Clayton has arranged a bumper crop of rides, music and vendors for this year’s Harvest and Music Festival.
The five-day event, which opens Wednesday, annually attracts a crowd of 20,000, with Saturday’s all-day street fair being the main draw.
Clayton has long had a September festival, said town historian Pam Baumgartner, who pointed to the Barn Festival in the 1930s, the Cotton Festival in the 1950s and the Soybean Festival in the 1970s. Those earlier festivals were one-day affairs that might have featured a parade, gospel music, cloggers, bands and a flea market.
While the years have grown festival attendance by thousands and stretched it to five days, Clayton remains the centerpiece.
“Last year’s was the best festival I can remember in the past 25 years,” said James Lipscomb, who oversees the event for the Clayton Chamber of Commerce, the festival’s organizer. “We had great weather and great attendance.”
Lipscomb said the festival underscores what a great place Clayton is. “I’ve been doing this for so long that I try to come up with one reason why I do it each year,” he said. “This past year, I saw a mom and a dad and two little kids walking down the street as the festival was winding down. One of the kids said, ‘I love this place. Why don’t we come here more often?’ That’s all I needed right there.”
This year’s festival opens with the annual Clayton Idol competition at 6:30 p.m. Wednesday on Town Square, 110 W. Main St. That’s followed by less ambitious competitors in the Clayton Karaoke Contest at 8:30 p.m. at The Flipside Restaurant & Pub, 408 E. Second St. Carnival rides also open Wednesday and continue through Sunday.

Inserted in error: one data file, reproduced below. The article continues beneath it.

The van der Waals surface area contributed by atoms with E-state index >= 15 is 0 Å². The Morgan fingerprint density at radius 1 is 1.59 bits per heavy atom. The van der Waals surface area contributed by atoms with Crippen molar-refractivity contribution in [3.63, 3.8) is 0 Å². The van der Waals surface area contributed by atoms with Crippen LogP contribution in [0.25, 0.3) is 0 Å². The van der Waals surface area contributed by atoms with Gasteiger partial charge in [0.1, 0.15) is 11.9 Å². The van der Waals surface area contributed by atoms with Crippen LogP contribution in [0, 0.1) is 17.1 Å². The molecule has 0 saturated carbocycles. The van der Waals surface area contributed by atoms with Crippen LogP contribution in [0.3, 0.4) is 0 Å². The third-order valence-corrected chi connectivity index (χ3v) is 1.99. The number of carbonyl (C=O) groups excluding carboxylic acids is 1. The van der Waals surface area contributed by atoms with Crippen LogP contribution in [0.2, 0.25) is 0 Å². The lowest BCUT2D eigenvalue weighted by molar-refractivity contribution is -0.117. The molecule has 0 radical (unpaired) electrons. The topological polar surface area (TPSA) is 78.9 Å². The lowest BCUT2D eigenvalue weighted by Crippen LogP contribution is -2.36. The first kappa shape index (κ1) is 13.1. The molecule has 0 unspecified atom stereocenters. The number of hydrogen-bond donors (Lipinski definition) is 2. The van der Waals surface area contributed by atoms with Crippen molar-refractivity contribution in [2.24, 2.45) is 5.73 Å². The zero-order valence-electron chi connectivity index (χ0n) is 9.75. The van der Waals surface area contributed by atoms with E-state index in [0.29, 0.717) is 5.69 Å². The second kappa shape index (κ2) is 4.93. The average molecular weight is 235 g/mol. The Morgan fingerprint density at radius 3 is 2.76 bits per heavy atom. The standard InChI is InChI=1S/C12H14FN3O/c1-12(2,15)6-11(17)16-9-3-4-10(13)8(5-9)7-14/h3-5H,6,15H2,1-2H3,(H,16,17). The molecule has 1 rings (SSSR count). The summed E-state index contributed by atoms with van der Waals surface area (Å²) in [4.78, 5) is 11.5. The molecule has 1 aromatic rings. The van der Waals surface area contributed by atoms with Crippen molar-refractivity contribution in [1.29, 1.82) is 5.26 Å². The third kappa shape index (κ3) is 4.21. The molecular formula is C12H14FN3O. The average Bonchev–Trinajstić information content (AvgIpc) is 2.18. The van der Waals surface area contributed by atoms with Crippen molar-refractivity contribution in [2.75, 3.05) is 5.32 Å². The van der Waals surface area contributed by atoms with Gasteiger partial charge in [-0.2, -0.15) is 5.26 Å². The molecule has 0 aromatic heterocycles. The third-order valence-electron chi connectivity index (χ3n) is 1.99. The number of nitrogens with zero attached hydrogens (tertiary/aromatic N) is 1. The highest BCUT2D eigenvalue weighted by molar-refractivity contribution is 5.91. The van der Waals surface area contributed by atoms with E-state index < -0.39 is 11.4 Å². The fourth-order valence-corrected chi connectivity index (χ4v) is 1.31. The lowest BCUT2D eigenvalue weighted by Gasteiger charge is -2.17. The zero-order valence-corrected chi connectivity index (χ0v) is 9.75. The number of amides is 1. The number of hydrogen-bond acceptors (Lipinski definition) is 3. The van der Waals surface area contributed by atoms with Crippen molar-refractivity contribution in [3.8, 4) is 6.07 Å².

On Thursday, The Clayton Downtown Development Association will host the band Walrus at 6 p.m. on Town Square.
“We really involve other organizations in the festival and let them do their own segment,” said Polly Mudd, director of special projects for the chamber of commerce. “It offers more choices for the community.”
This year, those choices include a Zaxby’s Movie Night on Friday. The evening begins at 6 p.m. with games for children. A screening of “The Lego Movie” will follow at 7:30.
New this year is a hospitality tent on Friday and Saturday that will feature local entertainment and local breweries.
“We really wanted it to be an event where there was something for everybody,” Mudd said.
Saturday’s streets fair has more than 200 vendors signed up to sell everything from crafts to jewelry to insurance. Vendors will be on hand from 9 a.m. to 5 p.m. along Main Street. Memory Lane Car Club will host its classic car show during the fair.
In addition to being Clayton’s biggest annual event, the festival is the chamber’s biggest fundraiser, Lipsomb said, helping to support the organization throughout the year.
“The recipient of the funds is any event the chamber puts on the rest of the year,” Lipscomb said.
Away from the vendor fair, the Wagner House will host the Creative Hands Kids Corner from 9 a.m. to 4 p.m., with a princess and heroes meet-and-greet from 1 to 3 p.m.
The big day will end with a concert by the Embers at 7 p.m. on the Town Square.
Some of the most popular food these days is sold from the mobile kitchens of food trucks, and the Harvest Festival will have a food truck rodeo from 6 to 10:30 p.m.
For more information on the Harvest Festival, visit www.claytonchamber.com.
Drew Jackson: 919-553-7234, Ext. 104; @jdrewjackson